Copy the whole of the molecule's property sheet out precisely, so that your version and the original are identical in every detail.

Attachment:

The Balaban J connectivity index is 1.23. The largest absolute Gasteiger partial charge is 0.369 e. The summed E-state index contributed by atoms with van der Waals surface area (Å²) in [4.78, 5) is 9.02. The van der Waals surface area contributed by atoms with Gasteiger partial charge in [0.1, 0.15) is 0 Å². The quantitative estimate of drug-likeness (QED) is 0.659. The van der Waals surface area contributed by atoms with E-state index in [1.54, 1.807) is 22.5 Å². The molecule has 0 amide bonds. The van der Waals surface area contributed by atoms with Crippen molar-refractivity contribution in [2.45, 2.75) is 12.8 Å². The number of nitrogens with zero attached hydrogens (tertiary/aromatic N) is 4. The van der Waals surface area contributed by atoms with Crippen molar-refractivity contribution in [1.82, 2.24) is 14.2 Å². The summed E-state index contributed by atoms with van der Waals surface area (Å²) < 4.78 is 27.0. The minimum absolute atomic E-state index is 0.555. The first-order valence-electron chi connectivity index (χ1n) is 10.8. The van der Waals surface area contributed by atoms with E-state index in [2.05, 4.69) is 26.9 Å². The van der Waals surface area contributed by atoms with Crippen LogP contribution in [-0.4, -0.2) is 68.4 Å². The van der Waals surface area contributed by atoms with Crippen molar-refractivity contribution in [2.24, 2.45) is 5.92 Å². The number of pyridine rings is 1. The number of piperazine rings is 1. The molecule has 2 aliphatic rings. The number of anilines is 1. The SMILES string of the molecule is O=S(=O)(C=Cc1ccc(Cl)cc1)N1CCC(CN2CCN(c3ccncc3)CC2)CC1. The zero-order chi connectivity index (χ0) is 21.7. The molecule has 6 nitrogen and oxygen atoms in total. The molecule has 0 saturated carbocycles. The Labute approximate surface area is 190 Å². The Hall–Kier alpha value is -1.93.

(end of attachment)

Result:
The Balaban J connectivity index is 1.23. The largest absolute Gasteiger partial charge is 0.369 e. The summed E-state index contributed by atoms with van der Waals surface area (Å²) in [4.78, 5) is 9.02. The van der Waals surface area contributed by atoms with Gasteiger partial charge in [0.1, 0.15) is 0 Å². The quantitative estimate of drug-likeness (QED) is 0.659. The van der Waals surface area contributed by atoms with E-state index in [1.54, 1.807) is 22.5 Å². The molecule has 0 amide bonds. The van der Waals surface area contributed by atoms with Crippen molar-refractivity contribution in [2.45, 2.75) is 12.8 Å². The number of nitrogens with zero attached hydrogens (tertiary/aromatic N) is 4. The van der Waals surface area contributed by atoms with Crippen molar-refractivity contribution in [1.82, 2.24) is 14.2 Å². The summed E-state index contributed by atoms with van der Waals surface area (Å²) < 4.78 is 27.0. The minimum absolute atomic E-state index is 0.555. The first-order valence-electron chi connectivity index (χ1n) is 10.8. The van der Waals surface area contributed by atoms with E-state index in [2.05, 4.69) is 26.9 Å². The van der Waals surface area contributed by atoms with Crippen LogP contribution in [-0.4, -0.2) is 68.4 Å². The van der Waals surface area contributed by atoms with Crippen molar-refractivity contribution in [2.24, 2.45) is 5.92 Å². The number of pyridine rings is 1. The number of piperazine rings is 1. The molecule has 2 aliphatic rings. The number of anilines is 1. The SMILES string of the molecule is O=S(=O)(C=Cc1ccc(Cl)cc1)N1CCC(CN2CCN(c3ccncc3)CC2)CC1. The zero-order chi connectivity index (χ0) is 21.7. The molecule has 6 nitrogen and oxygen atoms in total. The molecule has 0 saturated carbocycles. The Labute approximate surface area is 190 Å². The Hall–Kier alpha value is -1.93.